Making such numbers without external backing, springs up questions such as, “How do they do it?”. In a time when startups launch with high hopes of securing VC funding, raising a seed or the other, what is Prestro Eat doing differently? “To be honest, we have been profitable for a while. We built our business model in a way that we do not rely on funding, because in the beginning we spent a considerable amount of time trying to raise funds, but it was not simple. Also when you consider the risk factors in Libya, you will understand. Libya is quite a risky country. Considering the size of the population and the security it is risky for investors to invest.”Ammar explained
The Presto Eat team quickly embraced the reality of their situation. Understanding their community and business condition, the team decided to adopt specific techniques for their business. This helped the foodtech generate profit. “We started to slash our delivery charges, tried to convince restaurants to give us more commissioning rates, and kept our profit margin per order as low as we can. This increased our profit and order numbers every month, but it was not easy.”
Learning From Mistakes.
Recounting other challenges the startup faced asides from its inability to secure external funding, Ammar noted that just like every other startup, Presto Eat struggled at the beginning. “The first year is almost the most difficult because you do not have full knowledge of the business model. Us, when we started we had challenges with our riders because we were the first app to deliver order quantity on large scale. We started to deliver in thousands, buy more than Two hundred motorbikes, modifying and remodifying our business plan. We also spent the first year struggling to meet the demands, and onboarding drivers to deliver orders. Then we switched our business model to what we have now, we have more than Ten thousand freelance riders. Likewise, every day we sign-up new drivers” He narrated.
For every startup regardless of location, an efficient technical team is important. Ammar also reemphasized the need to have an excellent team and indigenous talents. He noted that his startup had previously employed international tech talents who did not understand the Libyan community and had a different business model from Presto. In his words, “We paid a huge price-fixing our system and technology. Right now, we have a fully indigenous developer team. They are very good and talented developers here and we are proud now that with them our technology has been better”.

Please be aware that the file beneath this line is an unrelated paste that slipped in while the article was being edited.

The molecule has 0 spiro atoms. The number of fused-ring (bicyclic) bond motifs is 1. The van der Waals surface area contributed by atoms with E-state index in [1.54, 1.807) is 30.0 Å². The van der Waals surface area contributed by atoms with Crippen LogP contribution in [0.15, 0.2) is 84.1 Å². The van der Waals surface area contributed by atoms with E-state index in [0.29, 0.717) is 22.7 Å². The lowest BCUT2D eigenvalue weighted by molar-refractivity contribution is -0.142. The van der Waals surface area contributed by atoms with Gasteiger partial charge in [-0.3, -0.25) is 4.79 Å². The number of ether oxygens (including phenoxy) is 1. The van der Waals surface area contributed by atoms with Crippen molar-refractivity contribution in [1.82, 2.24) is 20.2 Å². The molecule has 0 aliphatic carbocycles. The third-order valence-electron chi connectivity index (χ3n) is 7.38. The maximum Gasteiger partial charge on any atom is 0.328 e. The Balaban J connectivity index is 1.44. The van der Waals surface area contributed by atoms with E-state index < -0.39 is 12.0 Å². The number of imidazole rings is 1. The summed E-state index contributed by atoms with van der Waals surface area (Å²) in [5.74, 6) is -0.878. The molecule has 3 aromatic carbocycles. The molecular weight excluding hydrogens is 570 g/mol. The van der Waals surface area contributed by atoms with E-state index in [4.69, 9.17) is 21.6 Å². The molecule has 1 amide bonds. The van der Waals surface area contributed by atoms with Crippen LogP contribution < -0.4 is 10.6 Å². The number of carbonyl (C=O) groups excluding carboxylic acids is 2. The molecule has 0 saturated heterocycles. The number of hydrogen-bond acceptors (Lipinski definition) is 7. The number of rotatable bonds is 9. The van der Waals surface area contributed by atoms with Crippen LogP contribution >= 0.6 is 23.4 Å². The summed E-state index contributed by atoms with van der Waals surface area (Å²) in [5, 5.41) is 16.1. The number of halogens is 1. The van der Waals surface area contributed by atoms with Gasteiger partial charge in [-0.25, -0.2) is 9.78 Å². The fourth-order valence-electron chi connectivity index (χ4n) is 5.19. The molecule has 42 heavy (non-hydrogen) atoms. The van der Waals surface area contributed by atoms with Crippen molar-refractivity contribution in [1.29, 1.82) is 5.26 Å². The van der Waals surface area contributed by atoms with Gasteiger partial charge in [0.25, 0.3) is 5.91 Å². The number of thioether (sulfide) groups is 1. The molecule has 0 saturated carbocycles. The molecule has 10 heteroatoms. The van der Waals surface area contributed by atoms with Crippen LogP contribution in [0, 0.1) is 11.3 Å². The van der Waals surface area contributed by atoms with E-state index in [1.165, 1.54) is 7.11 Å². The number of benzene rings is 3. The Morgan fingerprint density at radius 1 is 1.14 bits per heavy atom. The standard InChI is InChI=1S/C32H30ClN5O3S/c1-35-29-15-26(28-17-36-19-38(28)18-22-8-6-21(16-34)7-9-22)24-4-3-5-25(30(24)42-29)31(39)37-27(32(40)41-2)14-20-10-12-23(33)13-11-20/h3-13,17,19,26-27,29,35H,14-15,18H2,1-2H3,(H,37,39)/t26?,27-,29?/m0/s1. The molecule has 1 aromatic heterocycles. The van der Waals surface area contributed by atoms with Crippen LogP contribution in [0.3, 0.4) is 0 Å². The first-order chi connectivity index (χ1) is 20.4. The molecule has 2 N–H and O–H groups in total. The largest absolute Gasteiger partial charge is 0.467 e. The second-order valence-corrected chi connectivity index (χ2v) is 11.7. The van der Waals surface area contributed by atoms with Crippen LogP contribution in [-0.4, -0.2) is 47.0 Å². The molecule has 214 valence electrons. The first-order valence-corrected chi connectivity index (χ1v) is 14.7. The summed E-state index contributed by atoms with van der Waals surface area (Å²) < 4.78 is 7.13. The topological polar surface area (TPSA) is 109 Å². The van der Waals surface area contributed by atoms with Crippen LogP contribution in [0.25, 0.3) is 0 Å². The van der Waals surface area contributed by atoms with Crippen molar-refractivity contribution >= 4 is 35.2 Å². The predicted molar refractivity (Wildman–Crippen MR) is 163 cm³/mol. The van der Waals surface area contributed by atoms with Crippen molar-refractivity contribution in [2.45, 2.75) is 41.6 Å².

Tripoli In The Bag, Benghazi To Go.
Recently, Presto Eats revealed its intentions to expand its location of operation within Libya. The startup had been operating in Tripoli, Libya’s capital since its inception. Now Presto will be spreading its tentacles to other locations. “Benghazi is the biggest city in Libya, what you need to know is that our nation has the highest oil reserve in Africa. It also has one of the highest purchasing power. So there is a market in almost every city, regardless of the size of the city it still has purchasing power. There is also little competition in Benghazi, likewise any other city within the country. Basically, we are the only big players with the numbers of our orders. I believe we have reached a very good level operationally and even technologically. Our app now posess a good security level and our financial health has improved right now. All these give us the confidence that we can finance moving into Benghazi and moving into other cities in Libya.”
Noting that Benghazi is not the only location the startup is eyeing for expansion, Ammar stated, “We are also looking at other cities in Libya and outside Libya. I have been looking at various locations and I believe we can do well.”
The startup seems to be confident of its technological and financial power to scale. According to the founder, the startup’s growth is profitable growth, from paying customers, and not price slashes or promos. Ammar explained that his startup tries to utilize profits made judiciously which has helped Prestro Eat make more revenue. “Because we have been profitable for a while now, this money has to go somewhere, so we put it back into the business, especially marketing, which gives us more financial increase,” he said.
If Presto Eat Secures Funding.
The testimonies of the Libyan startups express a level of success. From bootstrapping to becoming a force to reckon with in the nation’s startup scene. The startup is believed to fund its expenses even if it decides to be operative in every city in Libya. So what happens if it eventually secures funding, what amount of funding can have an impact on its business development? When asked, Ammar noted that since they are already self-sufficient, the kind of funding that will impact Presto Eat will have to be of a large magnitude. “If we get funding it has to be a big funding,” he said. “Right now we can fund our activities in all Libyan cities and even expand outside our nation. Our operation strategy and service quality can be replicated by our team in other countries.”
Despite the odds, Presto Eat shows that impactful success can be achieved. No VC funding, and no funding round, yet it possesses the ability to scale. Should this be a model start-up looking out for funding should embrace, is this what can save startups from shutting down in other parts of Africa? Well, Presto Eat has shown its distinction, and hopefully, more African startups will be able to depict this level of self-sufficiency and success.